As part of "Revolution Every Day," the Film Studies Center and the Smart Museum of Art present screenings of three rare Dziga Vertov films from 35mm prints from the Austrian Film Museum.
Vertov developed numerous plans for a film showcasing the achievements of Soviet women in the mid-1930s, at a time that official Soviet policies concerning women were undergoing radical change. For instance, having been legalized to great fanfare in 1920, abortion was prohibited in 1935, and cultural representations began to reinforce conservative, even bourgeois notions of femininity. In this context, Lullaby, Vertov’s film about women, became a film largely about maternity, about the fertility of Soviet women and the great promise of Soviet children. The fact that this hymn to maternity coincided in time with the Great Terror unleashed by Joseph Stalin—who features prominently in archival footage—makes the film a poignant and troubling document of its dark moment.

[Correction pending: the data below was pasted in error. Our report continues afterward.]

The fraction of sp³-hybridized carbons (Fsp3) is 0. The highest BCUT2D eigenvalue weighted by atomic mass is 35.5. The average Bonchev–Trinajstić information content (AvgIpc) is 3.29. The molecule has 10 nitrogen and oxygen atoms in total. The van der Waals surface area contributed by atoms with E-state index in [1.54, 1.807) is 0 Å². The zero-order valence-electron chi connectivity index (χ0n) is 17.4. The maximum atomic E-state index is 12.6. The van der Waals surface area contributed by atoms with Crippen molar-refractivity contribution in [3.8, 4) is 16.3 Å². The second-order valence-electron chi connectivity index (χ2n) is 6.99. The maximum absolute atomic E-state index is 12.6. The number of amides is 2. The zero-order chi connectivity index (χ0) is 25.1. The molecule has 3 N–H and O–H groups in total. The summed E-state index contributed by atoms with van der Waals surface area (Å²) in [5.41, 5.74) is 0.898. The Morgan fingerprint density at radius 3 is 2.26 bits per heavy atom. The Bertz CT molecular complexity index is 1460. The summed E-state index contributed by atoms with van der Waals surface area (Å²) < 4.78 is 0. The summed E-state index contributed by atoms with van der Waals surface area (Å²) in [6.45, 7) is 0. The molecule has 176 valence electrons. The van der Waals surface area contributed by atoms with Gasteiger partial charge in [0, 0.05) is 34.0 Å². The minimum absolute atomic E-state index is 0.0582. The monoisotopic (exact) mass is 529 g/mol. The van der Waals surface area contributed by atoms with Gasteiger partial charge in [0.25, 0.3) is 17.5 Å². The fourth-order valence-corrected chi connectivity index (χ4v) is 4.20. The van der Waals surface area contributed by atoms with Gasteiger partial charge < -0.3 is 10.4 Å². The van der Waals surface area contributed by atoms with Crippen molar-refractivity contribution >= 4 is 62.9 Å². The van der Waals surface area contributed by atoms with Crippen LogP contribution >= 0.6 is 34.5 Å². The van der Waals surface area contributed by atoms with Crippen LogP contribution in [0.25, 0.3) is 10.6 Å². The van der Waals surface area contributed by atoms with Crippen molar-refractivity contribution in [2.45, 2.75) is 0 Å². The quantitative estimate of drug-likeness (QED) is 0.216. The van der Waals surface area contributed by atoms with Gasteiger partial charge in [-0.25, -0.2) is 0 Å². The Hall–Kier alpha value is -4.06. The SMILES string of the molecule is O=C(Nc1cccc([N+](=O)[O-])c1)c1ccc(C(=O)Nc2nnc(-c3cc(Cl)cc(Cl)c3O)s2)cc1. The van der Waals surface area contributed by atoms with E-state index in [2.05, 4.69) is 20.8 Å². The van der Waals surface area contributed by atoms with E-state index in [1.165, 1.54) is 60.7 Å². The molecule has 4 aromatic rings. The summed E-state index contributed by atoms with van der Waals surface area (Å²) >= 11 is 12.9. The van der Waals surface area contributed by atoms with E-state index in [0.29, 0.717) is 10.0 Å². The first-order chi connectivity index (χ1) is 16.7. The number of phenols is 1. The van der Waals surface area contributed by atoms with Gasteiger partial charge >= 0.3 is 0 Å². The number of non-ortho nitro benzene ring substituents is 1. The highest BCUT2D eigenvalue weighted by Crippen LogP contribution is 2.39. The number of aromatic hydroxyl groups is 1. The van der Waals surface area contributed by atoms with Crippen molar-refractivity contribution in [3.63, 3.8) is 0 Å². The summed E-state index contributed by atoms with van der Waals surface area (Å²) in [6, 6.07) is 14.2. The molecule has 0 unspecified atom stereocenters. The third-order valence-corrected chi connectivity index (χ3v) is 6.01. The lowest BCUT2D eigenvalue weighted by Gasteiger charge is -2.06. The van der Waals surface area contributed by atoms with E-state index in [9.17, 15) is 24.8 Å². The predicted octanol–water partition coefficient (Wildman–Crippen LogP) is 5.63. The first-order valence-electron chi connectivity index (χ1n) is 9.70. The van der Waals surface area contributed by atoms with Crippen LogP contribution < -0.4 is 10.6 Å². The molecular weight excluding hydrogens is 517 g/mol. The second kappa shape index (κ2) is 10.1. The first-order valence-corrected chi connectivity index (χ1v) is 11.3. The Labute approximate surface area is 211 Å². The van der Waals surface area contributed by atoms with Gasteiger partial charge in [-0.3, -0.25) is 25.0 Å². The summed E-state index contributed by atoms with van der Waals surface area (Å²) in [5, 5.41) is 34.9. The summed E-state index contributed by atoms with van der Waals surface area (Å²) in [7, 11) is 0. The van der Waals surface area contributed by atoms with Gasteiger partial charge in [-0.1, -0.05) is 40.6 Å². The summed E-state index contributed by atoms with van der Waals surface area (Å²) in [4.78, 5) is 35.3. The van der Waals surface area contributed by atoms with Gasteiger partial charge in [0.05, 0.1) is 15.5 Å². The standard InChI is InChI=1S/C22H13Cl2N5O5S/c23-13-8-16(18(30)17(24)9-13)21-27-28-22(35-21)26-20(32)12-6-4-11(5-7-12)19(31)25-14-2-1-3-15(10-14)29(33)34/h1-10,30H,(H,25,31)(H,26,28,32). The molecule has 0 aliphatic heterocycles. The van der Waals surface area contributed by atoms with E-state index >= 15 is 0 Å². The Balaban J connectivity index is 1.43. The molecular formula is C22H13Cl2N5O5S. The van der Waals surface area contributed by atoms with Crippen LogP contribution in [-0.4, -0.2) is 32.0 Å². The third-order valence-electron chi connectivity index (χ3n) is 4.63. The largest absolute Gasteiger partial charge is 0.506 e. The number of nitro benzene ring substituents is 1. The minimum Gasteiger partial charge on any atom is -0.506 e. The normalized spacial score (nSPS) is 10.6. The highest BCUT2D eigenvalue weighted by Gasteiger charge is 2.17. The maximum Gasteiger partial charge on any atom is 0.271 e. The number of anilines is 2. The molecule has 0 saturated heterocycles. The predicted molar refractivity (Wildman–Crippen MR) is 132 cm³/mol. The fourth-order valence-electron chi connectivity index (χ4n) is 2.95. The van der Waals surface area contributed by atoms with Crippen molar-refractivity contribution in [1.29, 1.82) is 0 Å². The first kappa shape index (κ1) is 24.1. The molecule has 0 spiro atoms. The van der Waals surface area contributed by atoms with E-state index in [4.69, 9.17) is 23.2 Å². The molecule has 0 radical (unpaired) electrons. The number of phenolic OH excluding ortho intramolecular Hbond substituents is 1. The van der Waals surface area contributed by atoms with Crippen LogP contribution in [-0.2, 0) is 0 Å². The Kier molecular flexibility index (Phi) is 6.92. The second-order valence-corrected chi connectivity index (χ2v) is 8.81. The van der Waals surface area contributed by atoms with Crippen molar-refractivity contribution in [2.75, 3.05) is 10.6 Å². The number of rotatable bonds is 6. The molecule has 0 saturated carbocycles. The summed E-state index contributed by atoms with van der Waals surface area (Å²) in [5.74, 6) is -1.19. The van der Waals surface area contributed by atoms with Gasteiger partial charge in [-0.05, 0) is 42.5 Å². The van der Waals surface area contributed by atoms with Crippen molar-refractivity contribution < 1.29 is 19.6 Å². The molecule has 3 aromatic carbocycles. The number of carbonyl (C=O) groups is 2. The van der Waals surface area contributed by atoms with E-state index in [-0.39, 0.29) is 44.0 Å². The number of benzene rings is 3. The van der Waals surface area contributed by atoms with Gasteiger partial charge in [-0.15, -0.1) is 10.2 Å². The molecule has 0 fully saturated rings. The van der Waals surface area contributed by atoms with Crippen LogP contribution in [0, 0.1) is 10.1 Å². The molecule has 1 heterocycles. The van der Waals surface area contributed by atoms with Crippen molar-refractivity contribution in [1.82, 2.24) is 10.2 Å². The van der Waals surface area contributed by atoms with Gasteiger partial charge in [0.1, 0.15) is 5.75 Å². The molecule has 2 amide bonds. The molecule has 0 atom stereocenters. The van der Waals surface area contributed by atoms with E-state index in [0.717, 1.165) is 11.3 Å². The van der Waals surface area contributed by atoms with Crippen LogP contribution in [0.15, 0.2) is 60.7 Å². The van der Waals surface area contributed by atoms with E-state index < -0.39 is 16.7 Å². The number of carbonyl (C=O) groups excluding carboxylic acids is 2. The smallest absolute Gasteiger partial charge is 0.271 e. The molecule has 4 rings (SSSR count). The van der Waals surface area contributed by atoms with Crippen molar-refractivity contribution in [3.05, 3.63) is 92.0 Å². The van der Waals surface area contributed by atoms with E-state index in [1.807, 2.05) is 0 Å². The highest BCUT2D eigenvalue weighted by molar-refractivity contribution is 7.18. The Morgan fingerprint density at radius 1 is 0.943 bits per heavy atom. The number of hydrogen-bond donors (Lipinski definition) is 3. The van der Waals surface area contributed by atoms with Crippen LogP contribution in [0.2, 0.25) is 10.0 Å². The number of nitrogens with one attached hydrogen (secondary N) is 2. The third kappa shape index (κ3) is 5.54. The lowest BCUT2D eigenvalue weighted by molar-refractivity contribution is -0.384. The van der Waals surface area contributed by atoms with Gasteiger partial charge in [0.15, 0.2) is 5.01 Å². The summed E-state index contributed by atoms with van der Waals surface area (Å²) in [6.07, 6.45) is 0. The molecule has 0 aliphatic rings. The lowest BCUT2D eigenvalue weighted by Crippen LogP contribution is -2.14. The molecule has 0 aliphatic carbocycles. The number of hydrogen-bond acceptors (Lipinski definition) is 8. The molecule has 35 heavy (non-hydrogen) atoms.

(Dziga Vertov, USSR, 1937, 58 min., 35mm print courtesy of the Austrian Film Museum)
William Nickell is a cultural historian in the department of Slavic Languages and Literatures specializing in mid-nineteenth to mid-twentieth century Russia, with particular interest in the 1840s, turn-of-the century, and 1930s-40s. Before joining the University of Chicago he was the Gary Licker Research Chair at U.C. Santa Cruz. His research focuses on media studies and cultural production, with close attention to the effects of large-scale social, economic and technical change. He also publishes extensively on Tolstoy, including a forthcoming companion to War and Peace. His first book, The Death of Tolstoy: Russia on the Eve, Astapovo Station, 1910, received honorable mention for the MLA’s Aldo and Jeanne Scaglione Prize for Studies in Slavic Languages and Literatures.
Co-presented by the Smart Museum of Art in conjunction with "Revolution Every Day," on exhibit Sept. 14, 2017 – Jan. 14, 2018.